Cognitive Decline in Recovered COVID-19 Patients: An Updated Systematic Review and Recommendations
Mohamed A Suleiman1, Shristee Ghimire2, Ahmad Mashlah3, Sara Humayun4*, Chinwendu Angel Onuegbu5, Zainab Imtiaz6, Adebolanle Ayinde7, Nebuwa Chikodili N8, Oluwaseun Christiannah Konigbagbe9, Samia Jahan10, Karar Haidar Alameedi11, Olasumbo Elizabeth Fagbenle9, Odunayo Susan Lawal12, Tagbo Charles Nduka13, Angel Onuoha9
1IC laser Eye Care Ophthalmology, Philadelphia, PA, USA
2University of Science and Technology Chittagong (USTC), Bangladesh
3Alfaisal University, Saudi Arabia
4Central Park Medical College, Pakistan
5All Saints University School of Medicine, Dominica
6Lahore Medical and Dental College, Pakistan
7Grodno State Medical University, Belarus
8Federal Medical Centre, Owerri, Nigeria
9Windsor University School Of Medicine, Saint Kitts and Nevis
10Dhaka Medical College, Bangladesh
11Caribbean Medical University School of Medicine
12Clinical and Translational Science, University of Arizona, Tucson
13Kharkiv National Medical University, Ukraine
*Corresponding author: Sara Humayun, Department of Internal Medicine, Central Park Medical College, Pakistan
Received: 09 September 2021; Accepted: 22 September 2021; Published: 28 September 2021
Mohamed A Suleiman, Shristee Ghimire, Ahmad Mashlah, Sara Humayun, Chinwendu Angel Onuegbu, Zainab Imtiaz, Adebolanle Ayinde, Nebuwa Chikodili N, Oluwaseun Christiannah Konigbagbe, Samia Jahan, Karar Haidar Alameedi, Olasumbo Elizabeth Fagbenle, Odunayo Susan Lawal, Tagbo Charles Nduka, Angel Onuoha. Cognitive Decline in Recovered COVID-19 Patients: An Updated Systematic Review and Recommendations. Archives of Internal Medicine Research 4 (2021): 249-259.Share at Facebook
Background: As the coronavirus disease 2019 (COVID-19) pandemic has advanced to its second year, the focus is shifting to the long-term impact of COVID-19 infections on the health of survivors, particularly cognitive decline following recovery from COVID-19 infection. In this systematic review, we collate findings from current literature to describe the impact of COVID-19 infection on cognition after recovery in confirmed cases.
Methods: Preferred Reporting Items for Systematic Reviews and Meta-Analyses (PRISMA) guidelines were used to report findings. The following combination of keywords was used to search Pubmed, ClinicalKey, Scopus, and Cochrane Library: “cognitive OR cognition”, “decline OR deficit OR impairment”, and “COVID-19 OR corona OR SARS-CoV-2”. The outcome was to assess whether recovered COVID-19 patients had a higher risk of cognitive impairment while noting the severity of initial infection.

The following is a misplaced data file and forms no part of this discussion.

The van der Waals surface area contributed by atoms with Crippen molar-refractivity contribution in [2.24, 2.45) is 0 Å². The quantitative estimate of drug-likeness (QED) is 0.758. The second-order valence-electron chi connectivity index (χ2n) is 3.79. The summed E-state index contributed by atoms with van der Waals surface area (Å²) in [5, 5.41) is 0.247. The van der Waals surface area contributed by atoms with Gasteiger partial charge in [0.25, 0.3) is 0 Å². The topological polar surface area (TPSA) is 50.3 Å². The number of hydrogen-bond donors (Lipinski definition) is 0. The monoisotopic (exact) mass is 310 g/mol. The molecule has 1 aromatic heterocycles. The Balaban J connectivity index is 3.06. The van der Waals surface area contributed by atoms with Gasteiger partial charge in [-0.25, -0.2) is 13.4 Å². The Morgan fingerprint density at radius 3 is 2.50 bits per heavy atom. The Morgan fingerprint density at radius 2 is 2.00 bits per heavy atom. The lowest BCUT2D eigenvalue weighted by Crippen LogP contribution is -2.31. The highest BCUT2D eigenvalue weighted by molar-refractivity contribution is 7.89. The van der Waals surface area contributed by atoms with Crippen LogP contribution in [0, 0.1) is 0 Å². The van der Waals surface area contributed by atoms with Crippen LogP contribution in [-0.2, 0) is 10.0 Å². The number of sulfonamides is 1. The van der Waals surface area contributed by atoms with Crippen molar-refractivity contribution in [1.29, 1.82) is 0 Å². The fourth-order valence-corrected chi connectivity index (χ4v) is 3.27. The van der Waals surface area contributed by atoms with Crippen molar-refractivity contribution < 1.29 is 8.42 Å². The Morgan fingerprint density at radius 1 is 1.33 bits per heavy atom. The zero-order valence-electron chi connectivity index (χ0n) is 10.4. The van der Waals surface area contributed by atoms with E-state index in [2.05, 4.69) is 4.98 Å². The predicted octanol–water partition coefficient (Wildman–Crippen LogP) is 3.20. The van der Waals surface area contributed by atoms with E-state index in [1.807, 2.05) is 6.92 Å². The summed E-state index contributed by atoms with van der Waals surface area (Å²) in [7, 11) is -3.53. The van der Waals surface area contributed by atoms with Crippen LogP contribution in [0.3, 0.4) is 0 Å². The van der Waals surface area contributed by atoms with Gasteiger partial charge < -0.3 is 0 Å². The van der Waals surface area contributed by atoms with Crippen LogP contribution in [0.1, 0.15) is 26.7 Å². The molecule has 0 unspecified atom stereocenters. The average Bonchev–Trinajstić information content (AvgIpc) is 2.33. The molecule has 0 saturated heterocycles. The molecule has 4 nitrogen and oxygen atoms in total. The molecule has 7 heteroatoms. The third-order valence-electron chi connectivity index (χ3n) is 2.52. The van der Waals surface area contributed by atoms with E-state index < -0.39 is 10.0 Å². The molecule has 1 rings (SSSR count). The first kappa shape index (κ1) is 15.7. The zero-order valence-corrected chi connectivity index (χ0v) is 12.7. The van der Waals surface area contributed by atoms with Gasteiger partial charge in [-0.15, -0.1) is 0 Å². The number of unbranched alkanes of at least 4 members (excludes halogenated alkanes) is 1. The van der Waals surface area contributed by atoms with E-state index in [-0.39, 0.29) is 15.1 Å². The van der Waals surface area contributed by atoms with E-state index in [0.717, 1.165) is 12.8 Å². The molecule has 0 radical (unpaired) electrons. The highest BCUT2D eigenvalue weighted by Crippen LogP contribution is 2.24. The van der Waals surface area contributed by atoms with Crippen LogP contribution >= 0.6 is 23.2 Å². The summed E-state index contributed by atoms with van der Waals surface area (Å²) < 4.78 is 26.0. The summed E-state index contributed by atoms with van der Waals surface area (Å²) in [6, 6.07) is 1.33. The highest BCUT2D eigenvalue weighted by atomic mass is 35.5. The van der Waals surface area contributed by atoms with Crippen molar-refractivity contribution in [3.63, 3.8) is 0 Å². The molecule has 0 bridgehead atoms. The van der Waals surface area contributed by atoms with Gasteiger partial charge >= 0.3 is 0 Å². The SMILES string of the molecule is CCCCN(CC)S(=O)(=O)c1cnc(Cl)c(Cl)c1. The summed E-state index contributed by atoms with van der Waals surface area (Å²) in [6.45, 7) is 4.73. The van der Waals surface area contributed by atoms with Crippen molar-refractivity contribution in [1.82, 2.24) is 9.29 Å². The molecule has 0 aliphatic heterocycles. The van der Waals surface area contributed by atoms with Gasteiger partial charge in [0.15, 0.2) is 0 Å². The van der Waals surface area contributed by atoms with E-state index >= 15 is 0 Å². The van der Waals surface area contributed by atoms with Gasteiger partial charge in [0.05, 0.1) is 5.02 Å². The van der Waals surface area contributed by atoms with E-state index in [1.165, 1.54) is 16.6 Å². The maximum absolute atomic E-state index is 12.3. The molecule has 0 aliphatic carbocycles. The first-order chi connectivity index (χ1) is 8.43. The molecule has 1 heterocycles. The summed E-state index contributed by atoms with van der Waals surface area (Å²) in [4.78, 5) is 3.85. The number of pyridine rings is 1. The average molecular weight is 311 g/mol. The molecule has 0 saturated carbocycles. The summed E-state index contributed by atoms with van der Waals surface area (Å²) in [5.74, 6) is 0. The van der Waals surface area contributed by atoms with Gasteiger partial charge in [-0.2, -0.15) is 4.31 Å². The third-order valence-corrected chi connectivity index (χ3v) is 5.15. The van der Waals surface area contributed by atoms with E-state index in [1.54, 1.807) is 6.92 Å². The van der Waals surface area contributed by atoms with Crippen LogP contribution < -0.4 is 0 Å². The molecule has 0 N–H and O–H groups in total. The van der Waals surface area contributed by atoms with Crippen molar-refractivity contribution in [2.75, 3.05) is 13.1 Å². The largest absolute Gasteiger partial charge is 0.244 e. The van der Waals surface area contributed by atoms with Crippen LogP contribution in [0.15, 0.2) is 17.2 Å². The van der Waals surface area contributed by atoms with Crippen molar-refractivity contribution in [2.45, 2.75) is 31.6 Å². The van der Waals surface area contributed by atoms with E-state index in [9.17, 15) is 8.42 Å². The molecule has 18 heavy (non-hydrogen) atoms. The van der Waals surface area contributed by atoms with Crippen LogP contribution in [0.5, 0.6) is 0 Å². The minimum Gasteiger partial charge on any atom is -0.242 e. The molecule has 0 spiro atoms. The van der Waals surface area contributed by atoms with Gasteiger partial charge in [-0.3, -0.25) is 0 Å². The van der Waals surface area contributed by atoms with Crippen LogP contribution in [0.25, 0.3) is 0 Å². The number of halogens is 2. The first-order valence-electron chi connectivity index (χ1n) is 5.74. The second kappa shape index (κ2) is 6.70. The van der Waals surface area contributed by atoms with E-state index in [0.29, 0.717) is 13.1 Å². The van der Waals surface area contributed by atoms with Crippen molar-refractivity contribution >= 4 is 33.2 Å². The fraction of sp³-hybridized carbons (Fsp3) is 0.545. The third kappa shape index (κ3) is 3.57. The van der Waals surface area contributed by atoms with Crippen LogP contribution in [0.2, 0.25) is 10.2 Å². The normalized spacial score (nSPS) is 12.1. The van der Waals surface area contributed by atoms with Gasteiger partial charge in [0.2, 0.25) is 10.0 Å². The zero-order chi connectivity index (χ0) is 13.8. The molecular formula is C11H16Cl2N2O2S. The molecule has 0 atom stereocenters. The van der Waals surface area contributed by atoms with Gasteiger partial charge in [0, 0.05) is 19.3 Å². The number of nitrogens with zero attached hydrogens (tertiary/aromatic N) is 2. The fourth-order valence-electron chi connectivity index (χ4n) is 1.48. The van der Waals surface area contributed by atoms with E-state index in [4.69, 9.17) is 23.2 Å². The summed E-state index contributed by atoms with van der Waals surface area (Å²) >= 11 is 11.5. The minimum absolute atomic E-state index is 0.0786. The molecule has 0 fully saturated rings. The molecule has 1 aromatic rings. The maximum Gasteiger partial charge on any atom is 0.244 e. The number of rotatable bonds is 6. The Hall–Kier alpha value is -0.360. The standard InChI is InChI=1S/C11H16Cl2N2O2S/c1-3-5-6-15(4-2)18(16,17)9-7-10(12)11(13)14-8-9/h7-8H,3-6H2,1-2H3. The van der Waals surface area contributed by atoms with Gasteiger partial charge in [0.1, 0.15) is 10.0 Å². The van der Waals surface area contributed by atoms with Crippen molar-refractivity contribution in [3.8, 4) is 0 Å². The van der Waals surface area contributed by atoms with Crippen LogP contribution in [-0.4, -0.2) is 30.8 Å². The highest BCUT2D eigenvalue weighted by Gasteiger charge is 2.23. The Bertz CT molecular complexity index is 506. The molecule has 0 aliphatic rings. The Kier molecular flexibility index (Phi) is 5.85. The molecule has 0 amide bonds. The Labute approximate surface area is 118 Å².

Results: Of 1,874 records identified during database search, 92 were assessed using full-texts, and 9 studies were included in the qualitative analysis. We presented data for 1,936 patients. The incidence of cognitive impairment was determined for 1,875 out of 1,936 participants. Notably, 615 (32.8%) recovered COVID-19 patients presented with cognitive impairment.
Conclusion: Various contributors have been implicated in the post-COVID-19 cognitive impairment. Further elucidation is necessary to understand the neurotropic impact of the virus.
Cognitive, COVID-19, Neurological, Neurotropism
Cognitive articles; COVID-19 articles; Neurological articles; Neurotropism articles
As the coronavirus disease 2019 (COVID-19) pandemic has advanced to its second year, the focus is shifting to the long-term impact of COVID-19 infections on the health of survivors. There has been a great emphasis placed on the cognitive decline following recovery from COVID-19 infection . The severe acute respiratory syndrome coronavirus-2 (SARS-CoV-2) virion has been implicated for its infiltration of the central nervous system (CNS) . The association of neurotropism and viruses is not new as neurotropism was also documented during the 1918 influenza pandemic . However, attention of the CNS impact of COVID-19 infection had not been evaluated in longer-term clinical presentations until the last few months . The number of recovered patients has been increasing, resulting in emerging data of cognitive decline. Studies have reported at least one-third of COVID-19 patients manifesting neurological symptoms and over 20% of hospitalized patients with delirium in the acute stages of infection, identified with signs including confusion and agitation [5, 6]. High-risk sub-groups include patients over 65 years of age and with underlying cognitive impairment due to ongoing neurocognitive decline . Underlying inflammatory process implicated in severe COVID-19 infection has also resulted in an increased likelihood of infarctions, thrombosis, coagulopathy, and increased blood-brain barrier (BBB) permeability, possibly involved in cognitive decline .
Mechanistically, SARS-CoV-2 infection leads to direct infiltration of the CNS cells by binding the S1 subunit of the S protein, 1 of 4 structural proteins on the virion, to the angiotensin-converting enzyme 2 receptor (ACE-2) . The binding of ACE-2 with the S1 subunit results in the entry of the virus into the cells of CNS, through fusion of host and viral cells . Different mechanisms have been proposed that may act in conjugation to enhance the neurotropism of SARS-CoV-2, including retrograde axonal transport after invading peripheral olfactory neurons, and breach of the blood-brain barrier (BBB) or choroid plexus endothelial cells . The underlying pathology is associated with the cytokine storm, further compromising the BBB . CNS manifestations have been attributed to different etiologies including inflammatory (e.g. meningo-encephalitis), and hematological (e.g. cerebrovascular disease) . Taken together, the combination of the patient’s risk factors, the severity of COVID-19 and treatment course contribute to the cognitive decline, independently or altogether. In this study, we review the current literature to describe the impact of COVID-19 infection on cognition after recovery in confirmed cases.